The section ‘Black Sculpture’, conceived by Gigi Pezzoli, re-proposes the first pioneering exposition of African art in Italy, organised at the Padiglione Italia during the Venice Biennale in 1922.

Pierre Amrouche’s ‘A Different Kind of Aesthetic’ explores order and disorder in Vodun art. Vodun art is a material artistic expression—accumulative and saturated with sacredness, Vodun art constantly reinvents itself through religious artworks that connect past and present. A selection of pieces never before exhibited in Italy will be on display for the first time in this section of the exhibition.

In ‘Not an Anonymous Creation but Art by Artists’, Bernard De Grunne introduces examples of identified artistic personalities or specific ateliers. For a long time, historical African art was considered the anonymous expression of generic collective knowledge, art without authors. To overcome this stereotype, this section of the exhibition identifies certain ‘master hands’.

L’Europa Guarda l’Africa || Arte Africana Contemporanea

Europe Looks to Africa || Contemporary African Art

Conceived by Micol Forti.

‘The Twentieth Century: Europe Looks to Africa’, is centred around the extraordinary dialogue that took place in the first half of the twentieth century, a dialogue between Western artistic cultures and African visual art called, at that time, Art Nègre. This was a time when avant-garde artists acknowledged the African origin in the shapes, symbolism and spiritual value that influenced their work.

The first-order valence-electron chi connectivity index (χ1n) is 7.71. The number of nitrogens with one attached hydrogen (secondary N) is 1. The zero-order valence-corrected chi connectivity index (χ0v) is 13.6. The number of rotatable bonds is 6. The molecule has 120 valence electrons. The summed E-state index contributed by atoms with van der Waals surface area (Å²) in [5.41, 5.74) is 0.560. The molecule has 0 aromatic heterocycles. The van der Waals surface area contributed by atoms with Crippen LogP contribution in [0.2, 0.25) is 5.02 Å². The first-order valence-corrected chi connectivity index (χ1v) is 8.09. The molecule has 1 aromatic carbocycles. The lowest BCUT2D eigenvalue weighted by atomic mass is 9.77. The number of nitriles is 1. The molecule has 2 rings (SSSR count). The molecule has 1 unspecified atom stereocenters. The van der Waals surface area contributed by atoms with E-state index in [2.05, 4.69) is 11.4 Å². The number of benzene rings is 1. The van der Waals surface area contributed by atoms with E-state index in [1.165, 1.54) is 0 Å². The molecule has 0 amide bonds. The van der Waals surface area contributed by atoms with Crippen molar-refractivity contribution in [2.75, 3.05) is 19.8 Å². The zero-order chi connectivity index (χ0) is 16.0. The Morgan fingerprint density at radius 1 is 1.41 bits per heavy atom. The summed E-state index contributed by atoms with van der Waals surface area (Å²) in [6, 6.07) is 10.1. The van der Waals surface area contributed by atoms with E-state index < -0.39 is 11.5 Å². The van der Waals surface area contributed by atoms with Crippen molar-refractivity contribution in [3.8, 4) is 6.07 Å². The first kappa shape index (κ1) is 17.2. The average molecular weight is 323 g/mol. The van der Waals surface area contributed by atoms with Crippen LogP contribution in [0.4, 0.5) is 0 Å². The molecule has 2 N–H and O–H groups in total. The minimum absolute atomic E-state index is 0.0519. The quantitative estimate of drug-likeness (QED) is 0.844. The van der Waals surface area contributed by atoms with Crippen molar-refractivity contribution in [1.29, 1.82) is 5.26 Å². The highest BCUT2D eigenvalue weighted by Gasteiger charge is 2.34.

The final section of the exhibition displays artworks created from the dialogue between a cultural and spiritual heritage intertwined—and sometimes in conflict—with the Western gaze. These are contemporary works affirming a precise identity without denying the possibility of contamination.

‘Ex-Africa’ was made possible thanks to the collaboration of some of the most important international museums and private collections, from which the over 270 works on display come. The exhibition will be accompanied by a catalogue edited by SKIRA, Milan.

Ex-Africa runs at the Museo Civico Archeologico in Bologna from March 29 until September 8, 2019.

Elio Revera

Elio Revera is a sociologist and Cultural Anthropology lecturer at the Universita Statale of Brescia. A passionate collector of African art objects, he is also a member of the Chamber of Professional Experts. Objects from his collection have been published and exhibited in several public and private expositions in Italy, Europe and in the United States. He regularly publishes African art articles on artidellemaninere.com.

For Ex-Africa exhibition catalogue, edited by Skira, he wrote the brief essay La forza delle immagini, together with the texts that caption all the exhibited artworks - more than ninety pieces.

Ilaria Pol Bodetto

Ilaria Pol Bodetto got her History of Art MA in 2017 at the Università degli Studi di Padova. While still at the University, she collaborated with Italian Art History website and online magazine Mostre-rò. In the last few years she has worked in Contemporary Art exhibitions such as Percezione Instabile (Venice, 2016) and in the Raccolte Etnografiche of the MUDEC museum (Milan, 2017), where she developed a strong interest towards the promotion and conservation of non-Western art forms. She is currently getting her second MA in Arts of Asia and Africa at SOAS, London.